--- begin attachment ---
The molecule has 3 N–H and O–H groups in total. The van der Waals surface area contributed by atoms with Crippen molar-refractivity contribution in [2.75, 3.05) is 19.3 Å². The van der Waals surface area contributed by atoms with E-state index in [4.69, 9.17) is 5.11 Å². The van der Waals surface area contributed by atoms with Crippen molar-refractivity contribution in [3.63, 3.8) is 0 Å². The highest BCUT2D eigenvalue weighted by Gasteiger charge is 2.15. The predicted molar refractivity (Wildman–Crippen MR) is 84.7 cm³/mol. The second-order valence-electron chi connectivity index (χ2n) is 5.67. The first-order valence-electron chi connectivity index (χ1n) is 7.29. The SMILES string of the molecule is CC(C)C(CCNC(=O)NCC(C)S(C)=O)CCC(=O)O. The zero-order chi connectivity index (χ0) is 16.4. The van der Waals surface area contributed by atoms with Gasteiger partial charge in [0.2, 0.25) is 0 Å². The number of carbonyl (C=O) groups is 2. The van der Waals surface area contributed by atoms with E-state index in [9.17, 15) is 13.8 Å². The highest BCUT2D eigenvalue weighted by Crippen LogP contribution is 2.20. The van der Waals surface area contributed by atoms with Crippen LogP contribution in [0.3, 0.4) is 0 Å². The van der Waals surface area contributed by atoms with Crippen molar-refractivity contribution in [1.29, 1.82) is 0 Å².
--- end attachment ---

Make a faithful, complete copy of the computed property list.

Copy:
The molecule has 3 N–H and O–H groups in total. The van der Waals surface area contributed by atoms with Crippen molar-refractivity contribution in [2.75, 3.05) is 19.3 Å². The van der Waals surface area contributed by atoms with E-state index in [4.69, 9.17) is 5.11 Å². The van der Waals surface area contributed by atoms with Crippen molar-refractivity contribution in [3.63, 3.8) is 0 Å². The highest BCUT2D eigenvalue weighted by Gasteiger charge is 2.15. The predicted molar refractivity (Wildman–Crippen MR) is 84.7 cm³/mol. The second-order valence-electron chi connectivity index (χ2n) is 5.67. The first-order valence-electron chi connectivity index (χ1n) is 7.29. The SMILES string of the molecule is CC(C)C(CCNC(=O)NCC(C)S(C)=O)CCC(=O)O. The zero-order chi connectivity index (χ0) is 16.4. The van der Waals surface area contributed by atoms with Gasteiger partial charge in [0.2, 0.25) is 0 Å². The number of carbonyl (C=O) groups is 2. The van der Waals surface area contributed by atoms with E-state index in [9.17, 15) is 13.8 Å². The highest BCUT2D eigenvalue weighted by Crippen LogP contribution is 2.20. The van der Waals surface area contributed by atoms with Crippen LogP contribution in [0.3, 0.4) is 0 Å². The van der Waals surface area contributed by atoms with Crippen molar-refractivity contribution in [1.29, 1.82) is 0 Å².